Ukraine’s spate of suspicious deaths must be followed by credible investigations

Photo: The shooting of journalist Oles Buzyna was the latest in a string of suspicious deaths in Ukraine in recent months. © EPA

By John Dalhuisen, Europe and Central Asia Programme Director at Amnesty International

The killing of journalist Oles Buzyna on a Kyiv street this week was shocking enough in and of itself.

According to Ukraine’s Interior Ministry, the 45-year-old journalist – who was widely known for his pro-Russian views – was gunned down by masked assailants in a drive-by shooting.

But what makes his murder especially chilling is the fact that it is just the latest among a string of suspicious deaths of former allies of Ukraine’s deposed former President Viktor Yanukovych. It came only a day after a member of Ukraine’s political opposition, Oleg Kalashnikov, was also found shot dead in the capital.

This week’s deaths are not alone. Since the end of January, several allies of Ukraine’s deposed former President Viktor Yanukovych have been found dead – many of them in suspicious circumstances.

Oleksandr Peklushenko, a former regional governor, and ex-MP Stanislav Melnyk were also shot. Mykhaylo Chechetov, former deputy chairman of Yanukovych’s Party of Regions, allegedly jumped from a window in his 17th-floor flat. Serhiy Valter, a mayor in the south-eastern city of Melitopol, was found hanged, as was Oleksiy Kolesnyk, ex-head of Kharkiv’s regional government. The body of Oleksandr Bordyuh, a former police deputy chief in Melitopol, was found at his home.

This string of deaths has put the Ukrainian authorities in the hot seat.

This string of deaths has put the Ukrainian authorities in the hot seat.

John Dalhuisen

Police were initially quick to classify many of them as suicides.
It is certainly plausible that some of the deaths were suicides or accidents. However, in the absence of credible investigations, and given the rapid succession of the deaths within the wider context of Ukraine’s political climate at the moment, nobody can rule out that some of them were politically-motivated killings. But by whom? No-one will know without independent, impartial and thorough investigations.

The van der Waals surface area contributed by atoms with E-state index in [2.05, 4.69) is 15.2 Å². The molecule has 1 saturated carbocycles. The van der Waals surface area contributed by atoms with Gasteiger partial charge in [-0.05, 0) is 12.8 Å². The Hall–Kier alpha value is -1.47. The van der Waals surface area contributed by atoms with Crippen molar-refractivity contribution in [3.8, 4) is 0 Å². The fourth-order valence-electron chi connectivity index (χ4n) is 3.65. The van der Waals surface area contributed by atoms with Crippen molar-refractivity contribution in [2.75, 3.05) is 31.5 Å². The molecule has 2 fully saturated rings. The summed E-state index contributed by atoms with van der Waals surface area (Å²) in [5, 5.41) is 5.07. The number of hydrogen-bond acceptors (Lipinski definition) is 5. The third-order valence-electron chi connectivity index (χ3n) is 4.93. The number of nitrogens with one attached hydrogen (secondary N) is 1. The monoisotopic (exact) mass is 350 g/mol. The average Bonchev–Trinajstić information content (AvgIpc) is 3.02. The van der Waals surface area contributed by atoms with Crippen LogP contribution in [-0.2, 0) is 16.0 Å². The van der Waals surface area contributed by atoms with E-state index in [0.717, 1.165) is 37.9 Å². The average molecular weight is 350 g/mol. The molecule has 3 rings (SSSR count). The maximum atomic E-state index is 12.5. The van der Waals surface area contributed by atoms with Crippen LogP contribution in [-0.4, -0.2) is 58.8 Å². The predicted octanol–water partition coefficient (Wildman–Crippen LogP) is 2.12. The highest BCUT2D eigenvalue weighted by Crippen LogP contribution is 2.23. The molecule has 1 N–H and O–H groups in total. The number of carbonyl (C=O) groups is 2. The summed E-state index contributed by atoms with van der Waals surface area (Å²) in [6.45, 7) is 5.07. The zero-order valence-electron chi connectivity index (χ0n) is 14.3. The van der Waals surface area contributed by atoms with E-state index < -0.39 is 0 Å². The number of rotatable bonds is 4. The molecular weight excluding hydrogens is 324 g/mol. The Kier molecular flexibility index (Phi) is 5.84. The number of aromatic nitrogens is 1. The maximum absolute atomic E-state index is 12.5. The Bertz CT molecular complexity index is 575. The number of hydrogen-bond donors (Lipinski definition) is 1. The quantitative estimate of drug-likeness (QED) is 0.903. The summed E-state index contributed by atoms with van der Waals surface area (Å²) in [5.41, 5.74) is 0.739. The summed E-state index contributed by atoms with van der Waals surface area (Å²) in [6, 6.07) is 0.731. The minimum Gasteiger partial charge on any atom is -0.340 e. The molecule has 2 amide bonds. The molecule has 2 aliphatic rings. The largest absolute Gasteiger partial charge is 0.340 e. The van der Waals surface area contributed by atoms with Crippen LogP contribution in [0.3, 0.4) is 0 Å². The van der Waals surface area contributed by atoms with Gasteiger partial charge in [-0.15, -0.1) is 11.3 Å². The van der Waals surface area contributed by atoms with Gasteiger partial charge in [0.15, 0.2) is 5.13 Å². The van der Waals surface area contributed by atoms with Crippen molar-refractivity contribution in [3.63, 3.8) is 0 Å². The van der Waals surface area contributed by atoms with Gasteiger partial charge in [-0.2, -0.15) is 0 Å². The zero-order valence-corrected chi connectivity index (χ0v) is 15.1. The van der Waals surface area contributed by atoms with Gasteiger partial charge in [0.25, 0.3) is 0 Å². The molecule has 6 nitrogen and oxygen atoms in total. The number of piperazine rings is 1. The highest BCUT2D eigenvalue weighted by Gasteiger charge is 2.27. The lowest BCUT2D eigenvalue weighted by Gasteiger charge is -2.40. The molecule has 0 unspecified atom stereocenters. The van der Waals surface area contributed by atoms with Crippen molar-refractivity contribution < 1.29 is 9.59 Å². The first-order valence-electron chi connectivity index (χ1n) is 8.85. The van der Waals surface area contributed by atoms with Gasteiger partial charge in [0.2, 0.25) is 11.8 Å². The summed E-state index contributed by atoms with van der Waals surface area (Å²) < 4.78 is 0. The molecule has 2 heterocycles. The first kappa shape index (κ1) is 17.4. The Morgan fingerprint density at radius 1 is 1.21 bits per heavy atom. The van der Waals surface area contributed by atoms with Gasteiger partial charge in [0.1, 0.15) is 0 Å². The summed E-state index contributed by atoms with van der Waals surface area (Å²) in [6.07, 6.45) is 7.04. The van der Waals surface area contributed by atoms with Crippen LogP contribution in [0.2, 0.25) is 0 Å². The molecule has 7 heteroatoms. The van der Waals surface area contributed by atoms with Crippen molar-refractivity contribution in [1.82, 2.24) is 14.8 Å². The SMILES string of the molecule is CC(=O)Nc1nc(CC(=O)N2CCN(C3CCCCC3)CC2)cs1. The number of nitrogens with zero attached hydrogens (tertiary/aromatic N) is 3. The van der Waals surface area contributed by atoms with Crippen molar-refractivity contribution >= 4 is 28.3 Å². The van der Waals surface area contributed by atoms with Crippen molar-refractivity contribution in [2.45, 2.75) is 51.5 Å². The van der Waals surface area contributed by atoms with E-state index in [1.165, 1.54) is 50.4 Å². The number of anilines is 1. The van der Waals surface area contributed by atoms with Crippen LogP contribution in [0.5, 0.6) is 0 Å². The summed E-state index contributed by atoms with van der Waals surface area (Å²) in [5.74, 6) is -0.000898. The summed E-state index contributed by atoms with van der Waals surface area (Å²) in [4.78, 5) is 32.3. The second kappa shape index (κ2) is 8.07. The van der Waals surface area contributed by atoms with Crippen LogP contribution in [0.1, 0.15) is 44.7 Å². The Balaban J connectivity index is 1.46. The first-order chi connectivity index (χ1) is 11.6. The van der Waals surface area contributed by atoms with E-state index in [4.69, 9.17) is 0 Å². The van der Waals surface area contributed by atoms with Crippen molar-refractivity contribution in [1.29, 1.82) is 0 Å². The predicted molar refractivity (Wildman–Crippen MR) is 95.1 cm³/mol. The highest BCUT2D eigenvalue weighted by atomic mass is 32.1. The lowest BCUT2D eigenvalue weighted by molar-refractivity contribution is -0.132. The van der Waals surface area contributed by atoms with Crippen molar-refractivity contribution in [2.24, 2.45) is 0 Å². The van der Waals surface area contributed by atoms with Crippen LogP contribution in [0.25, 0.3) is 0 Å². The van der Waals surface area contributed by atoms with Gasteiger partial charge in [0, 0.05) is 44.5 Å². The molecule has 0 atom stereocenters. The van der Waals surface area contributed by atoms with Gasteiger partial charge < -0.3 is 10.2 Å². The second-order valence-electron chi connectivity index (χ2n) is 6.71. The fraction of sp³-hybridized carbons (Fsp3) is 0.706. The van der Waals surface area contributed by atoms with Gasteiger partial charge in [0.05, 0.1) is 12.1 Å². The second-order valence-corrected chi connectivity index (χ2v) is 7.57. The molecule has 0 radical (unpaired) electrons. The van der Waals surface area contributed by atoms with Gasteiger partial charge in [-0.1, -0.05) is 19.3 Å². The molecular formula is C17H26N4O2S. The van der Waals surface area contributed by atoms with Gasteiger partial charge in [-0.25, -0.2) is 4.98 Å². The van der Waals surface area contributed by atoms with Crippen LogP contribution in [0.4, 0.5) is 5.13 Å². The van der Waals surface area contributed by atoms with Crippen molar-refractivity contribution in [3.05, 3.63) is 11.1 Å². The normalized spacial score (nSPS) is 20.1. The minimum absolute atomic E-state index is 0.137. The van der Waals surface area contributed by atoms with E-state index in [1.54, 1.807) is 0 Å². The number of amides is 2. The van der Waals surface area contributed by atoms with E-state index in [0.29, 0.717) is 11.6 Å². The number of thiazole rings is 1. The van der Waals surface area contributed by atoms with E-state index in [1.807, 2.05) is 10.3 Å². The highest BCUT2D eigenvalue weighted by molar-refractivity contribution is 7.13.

Most of the deaths took place amid mysterious circumstances. Maybe as a recognition of this, the authorities have opened probes into some of the cases. But Amnesty International has yet to see evidence of a credible outcome of any of these.

They must be followed up by prompt, impartial and effective investigations. All such investigations must be credible if Ukraine is to begin to tackle its pervasive lack of accountability for serious human rights violations. A recent Amnesty International report revealed, for example, how virtually nobody has been brought to account for more than 100 killings, and an even greater number of police beatings and ill-treatment, of protesters during the February 2014 EuroMaydan demonstrations.

Beyond the lingering lack of justice for the EuroMaydan deaths, and the more recent spate of deaths of opposition members this year, the organization has also documented a worrying rise in other forms of persecution.

Opposition politicians are facing mob violence, often carried out by groups or individuals affiliated with the right-wing.

Meanwhile, members of the media are suffering harassment at the hands of the authorities. Among them is the journalist and prominent blogger Ruslan Kotsaba – recently named as Amnesty International’s first Ukrainian prisoner of conscience in five years. He could face more than a decade in prison on the charge of “high treason” and for his views on the armed conflict in eastern Ukraine.

Ruslan Kotsaba was arrested on 7 February in Ivano-Frankivsk, 130 km south-east of Lviv, after he posted a video describing the conflict as “the Donbas fratricidal civil war”. He also expressed opposition to military conscription of Ukrainians to take part in the conflict.

After being formally charged on 31 March with “high treason”, he faces up to 15 years in prison, as well as up to an eight-year sentence on a further charge of “hindering the legitimate activities of the armed forces”. Amnesty International has called for his immediate and unconditional release, and we see his treatment as a brazen restriction on the right to freedom of expression. The freedom to peacefully exercise that right was one of the fundamental rallying cries of the EuroMaydan protesters.

To now deny Yanukovych’s allies or other opposition members that same right – through imprisonment or death, or through lack of an effective investigation – would be the height of hypocrisy. It is also a betrayal of human rights, which must be protected for everyone, regardless of their political stripes.